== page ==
The Crop tool
If you open your image and go straight to the Crop tool, Fotor automatically generates a crop area to use. You can override this by entering the values for the crop in the boxes – 960 x 250 px. The Keep Proportions box should not be checked here.
This is what the crop area of that size looks like (the crop area can be dragged with the mouse when you see the quadruple-headed arrow):
Clearly the kids’ heads are going to be cut out in this crop, which is an issue.
The Resize tool
One trick is to resize the photo first, then crop. This means that more detail will be kept in.
To do that, click on the Resize button. Make sure that the little padlock between the numbers is locked. This keeps the photograph in proportion. Otherwise, it will be distorted when you change the values.
Enter 960 in the first box as the width. You don’t need to enter a height, as it’s calculated for you.
The new size is shown under the photo – 960 x 635 px.
Then go back to the Crop tool and re-enter the 960 and 250 values.
The crop looks a bit better, but still cuts one of the heads off. So this may not have been the best photo to pick.
When you’re happy with a crop, you would click the Apply button to apply the changes.
To save an image, click save button (it looks like a floppy disk). You’ll get a Save dialog box pop up.
You should choose:
- Save as .jpg
- Save at Normal quality if it’s for the web. (If you were editing a photo for print you would choose the highest quality option).
Family photo, take #2
Here another photograph of a family:
And this is it after the resize and crop process as shown above:
There’s still a cropping issue with the dad’s head, but this is more effective at that image size.
As a featured image, we can see that if the page title is too long, it obscures the daughter’s face.
So photo composition is something you have to consider when sizing an image in a letterbox style such as this. A single row of people in a straight line is better than a group at different height levels. Legs and feet will not be shown!
Resizing a landscape photo
Similar considerations apply to landscape photos – you need to consider what will be cropped out.
An image such as the one below crops well as the tree and detail of the hill is kept in.
How to resize a picture from a camera
Stock photos are great, but you will also likely use your own photos, and they might not be professionally done. What then?
Here is a holiday snap. You’ll notice that it’s in portrait mode, and I told you to use landscape… 😉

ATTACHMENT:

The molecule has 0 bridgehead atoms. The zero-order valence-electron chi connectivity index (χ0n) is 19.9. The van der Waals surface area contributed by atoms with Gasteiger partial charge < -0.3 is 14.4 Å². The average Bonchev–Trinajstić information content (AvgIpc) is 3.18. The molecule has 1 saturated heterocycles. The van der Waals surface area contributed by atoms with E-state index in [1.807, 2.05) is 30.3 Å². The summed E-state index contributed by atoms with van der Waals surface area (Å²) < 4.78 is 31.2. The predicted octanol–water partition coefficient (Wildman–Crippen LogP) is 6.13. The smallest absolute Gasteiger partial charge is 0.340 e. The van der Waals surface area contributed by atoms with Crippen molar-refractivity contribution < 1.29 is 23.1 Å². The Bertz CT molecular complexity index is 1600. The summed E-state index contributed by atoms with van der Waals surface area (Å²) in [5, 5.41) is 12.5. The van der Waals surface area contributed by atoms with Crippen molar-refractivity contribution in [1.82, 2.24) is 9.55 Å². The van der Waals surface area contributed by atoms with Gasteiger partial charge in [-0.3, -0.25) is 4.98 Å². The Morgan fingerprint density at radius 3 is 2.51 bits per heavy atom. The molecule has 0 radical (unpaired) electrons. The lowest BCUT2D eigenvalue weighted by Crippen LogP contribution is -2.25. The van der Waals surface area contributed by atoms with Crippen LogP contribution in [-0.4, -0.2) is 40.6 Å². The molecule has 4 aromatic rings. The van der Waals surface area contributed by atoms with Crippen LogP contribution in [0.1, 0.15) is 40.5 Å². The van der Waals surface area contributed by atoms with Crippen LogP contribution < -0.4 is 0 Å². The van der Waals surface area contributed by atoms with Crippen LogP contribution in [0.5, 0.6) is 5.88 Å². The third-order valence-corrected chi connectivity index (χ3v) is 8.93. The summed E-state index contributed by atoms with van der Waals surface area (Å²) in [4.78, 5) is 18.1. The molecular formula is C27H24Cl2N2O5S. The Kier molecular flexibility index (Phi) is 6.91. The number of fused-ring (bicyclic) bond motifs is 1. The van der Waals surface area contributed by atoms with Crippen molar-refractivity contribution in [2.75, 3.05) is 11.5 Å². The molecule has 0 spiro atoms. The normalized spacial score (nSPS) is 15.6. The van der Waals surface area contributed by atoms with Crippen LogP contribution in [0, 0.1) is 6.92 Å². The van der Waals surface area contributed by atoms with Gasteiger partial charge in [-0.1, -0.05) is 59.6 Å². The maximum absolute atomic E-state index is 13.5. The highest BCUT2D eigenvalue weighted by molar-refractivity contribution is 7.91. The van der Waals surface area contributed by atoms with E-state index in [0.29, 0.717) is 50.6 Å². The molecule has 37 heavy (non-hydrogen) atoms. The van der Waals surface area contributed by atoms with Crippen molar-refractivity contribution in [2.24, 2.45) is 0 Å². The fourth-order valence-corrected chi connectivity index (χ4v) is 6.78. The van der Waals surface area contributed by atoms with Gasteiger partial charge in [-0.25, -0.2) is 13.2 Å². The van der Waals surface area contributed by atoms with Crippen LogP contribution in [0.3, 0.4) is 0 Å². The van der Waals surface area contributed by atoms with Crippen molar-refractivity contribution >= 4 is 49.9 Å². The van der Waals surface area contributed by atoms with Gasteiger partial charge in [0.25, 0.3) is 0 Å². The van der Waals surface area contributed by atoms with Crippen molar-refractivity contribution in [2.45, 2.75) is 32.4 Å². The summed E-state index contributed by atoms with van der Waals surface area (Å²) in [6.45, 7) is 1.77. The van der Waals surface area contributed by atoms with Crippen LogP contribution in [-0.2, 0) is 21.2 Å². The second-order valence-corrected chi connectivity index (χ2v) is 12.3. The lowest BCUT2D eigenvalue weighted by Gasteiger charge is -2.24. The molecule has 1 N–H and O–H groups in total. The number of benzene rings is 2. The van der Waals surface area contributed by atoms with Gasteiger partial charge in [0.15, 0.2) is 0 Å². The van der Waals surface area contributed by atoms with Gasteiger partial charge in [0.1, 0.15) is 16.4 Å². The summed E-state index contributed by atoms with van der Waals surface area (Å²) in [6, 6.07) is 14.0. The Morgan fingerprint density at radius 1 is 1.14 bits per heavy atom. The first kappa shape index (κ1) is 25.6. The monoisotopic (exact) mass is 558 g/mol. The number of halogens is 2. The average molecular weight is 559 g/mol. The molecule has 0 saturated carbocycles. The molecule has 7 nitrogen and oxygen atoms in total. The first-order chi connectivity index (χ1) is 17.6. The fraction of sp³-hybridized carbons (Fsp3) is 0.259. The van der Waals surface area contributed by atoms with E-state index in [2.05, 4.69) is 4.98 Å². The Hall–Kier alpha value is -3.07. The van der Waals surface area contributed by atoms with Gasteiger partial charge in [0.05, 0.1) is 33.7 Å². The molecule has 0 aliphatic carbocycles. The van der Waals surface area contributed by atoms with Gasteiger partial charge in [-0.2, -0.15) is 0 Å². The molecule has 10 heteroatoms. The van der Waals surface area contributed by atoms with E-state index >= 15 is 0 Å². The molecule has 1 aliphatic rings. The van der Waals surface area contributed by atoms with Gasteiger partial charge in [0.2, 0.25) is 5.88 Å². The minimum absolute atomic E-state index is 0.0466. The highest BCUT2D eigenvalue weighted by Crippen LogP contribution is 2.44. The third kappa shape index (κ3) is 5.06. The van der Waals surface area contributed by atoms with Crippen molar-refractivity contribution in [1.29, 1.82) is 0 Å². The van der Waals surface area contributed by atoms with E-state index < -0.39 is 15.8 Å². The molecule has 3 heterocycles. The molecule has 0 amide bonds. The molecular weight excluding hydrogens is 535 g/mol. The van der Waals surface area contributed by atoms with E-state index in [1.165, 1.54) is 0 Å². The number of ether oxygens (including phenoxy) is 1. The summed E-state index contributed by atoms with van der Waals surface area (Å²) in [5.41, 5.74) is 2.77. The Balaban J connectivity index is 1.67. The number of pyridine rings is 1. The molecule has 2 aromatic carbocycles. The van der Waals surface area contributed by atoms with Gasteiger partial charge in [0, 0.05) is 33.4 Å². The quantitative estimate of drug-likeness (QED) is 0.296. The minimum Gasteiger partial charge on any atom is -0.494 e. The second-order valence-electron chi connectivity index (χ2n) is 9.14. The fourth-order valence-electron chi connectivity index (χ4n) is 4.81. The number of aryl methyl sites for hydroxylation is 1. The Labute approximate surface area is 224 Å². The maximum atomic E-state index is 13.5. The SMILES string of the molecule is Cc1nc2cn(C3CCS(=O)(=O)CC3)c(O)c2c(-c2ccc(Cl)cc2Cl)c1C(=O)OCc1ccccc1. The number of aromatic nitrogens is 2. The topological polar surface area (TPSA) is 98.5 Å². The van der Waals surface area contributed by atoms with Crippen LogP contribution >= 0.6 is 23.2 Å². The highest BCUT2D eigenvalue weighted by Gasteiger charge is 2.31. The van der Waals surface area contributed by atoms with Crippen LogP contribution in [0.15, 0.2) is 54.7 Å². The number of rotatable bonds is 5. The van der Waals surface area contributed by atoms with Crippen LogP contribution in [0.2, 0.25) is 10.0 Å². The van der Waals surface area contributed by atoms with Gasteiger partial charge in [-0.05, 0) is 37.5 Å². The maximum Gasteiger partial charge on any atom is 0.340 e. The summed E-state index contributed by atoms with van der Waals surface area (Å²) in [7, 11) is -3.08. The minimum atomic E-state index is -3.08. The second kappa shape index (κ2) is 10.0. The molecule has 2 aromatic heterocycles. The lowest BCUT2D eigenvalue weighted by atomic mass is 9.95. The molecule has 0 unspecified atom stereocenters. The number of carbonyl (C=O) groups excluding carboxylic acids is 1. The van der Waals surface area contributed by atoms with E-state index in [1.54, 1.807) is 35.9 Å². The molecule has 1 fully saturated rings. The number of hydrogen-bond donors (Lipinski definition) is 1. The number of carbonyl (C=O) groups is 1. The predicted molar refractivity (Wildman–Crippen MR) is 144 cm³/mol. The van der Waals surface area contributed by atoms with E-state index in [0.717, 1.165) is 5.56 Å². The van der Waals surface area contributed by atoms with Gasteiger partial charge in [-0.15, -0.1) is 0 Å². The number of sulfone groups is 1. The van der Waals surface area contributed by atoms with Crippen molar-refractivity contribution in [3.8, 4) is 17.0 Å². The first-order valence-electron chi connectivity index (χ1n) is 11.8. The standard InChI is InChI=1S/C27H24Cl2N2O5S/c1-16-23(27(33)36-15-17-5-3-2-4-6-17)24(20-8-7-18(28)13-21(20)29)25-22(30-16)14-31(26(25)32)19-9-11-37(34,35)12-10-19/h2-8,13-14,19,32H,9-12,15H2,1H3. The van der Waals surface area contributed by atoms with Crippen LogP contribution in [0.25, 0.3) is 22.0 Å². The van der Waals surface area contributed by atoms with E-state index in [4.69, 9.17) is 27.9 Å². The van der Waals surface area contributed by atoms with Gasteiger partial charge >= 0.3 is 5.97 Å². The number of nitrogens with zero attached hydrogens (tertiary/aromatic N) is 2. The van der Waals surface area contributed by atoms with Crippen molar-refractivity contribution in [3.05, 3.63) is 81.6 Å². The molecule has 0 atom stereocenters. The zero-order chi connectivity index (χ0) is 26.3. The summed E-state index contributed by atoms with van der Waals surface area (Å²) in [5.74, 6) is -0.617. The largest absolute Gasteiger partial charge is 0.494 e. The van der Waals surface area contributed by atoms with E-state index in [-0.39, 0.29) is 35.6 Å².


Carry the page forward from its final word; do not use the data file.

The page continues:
In this case it’s okay, as the pixel dimensions of the original are sufficiently large that I can crop it to the featured image size without mishap – 1936 x 2592 px.
After using the Rotate tool to turn the photo 90 degrees to the right, I decided to draw a freeform crop highlighting the cat and cutting out the building on the left. I zoomed in by dragging the bar of the Zoom tool (highlighted).
The size of this crop is a bit larger than I need – 1364 x 726 px.
I then resized the photo to a 96o px width, then recropped to exactly 960 x 250 px.
And here’s the final result:
You can follow this method if there’s a detail you want to crop out in your photograph, such as unwanted people, litter bins or street signs.
Also, check out Fotor’s other tools, such as the Color tool. Here I ramped up the Temperature to 41 for an Instagram-like look:
Word Clouds of a particular size?
One featured image on the site used a word cloud. There are various online tools that create word clouds. I haven’t managed to find one that allows you to choose the size of the generated image.
The best way to do it may be to take a screenshot of the word cloud and then crop or resize it.
If you do find a generator which lets you input a size for the final image, let me know!
Importance of image size and aspect ratio in web design – Understanding the size and shape of images for your web pages.
Which file format should I use? JPEG, GIF or PNG? – Help with choosing the right file format for your web images.
Fotor Help Center – help articles for Fotor.
I hope this post helped you understand how to make the perfect sized images for your website. If you have any questions, please leave a comment below or contact me.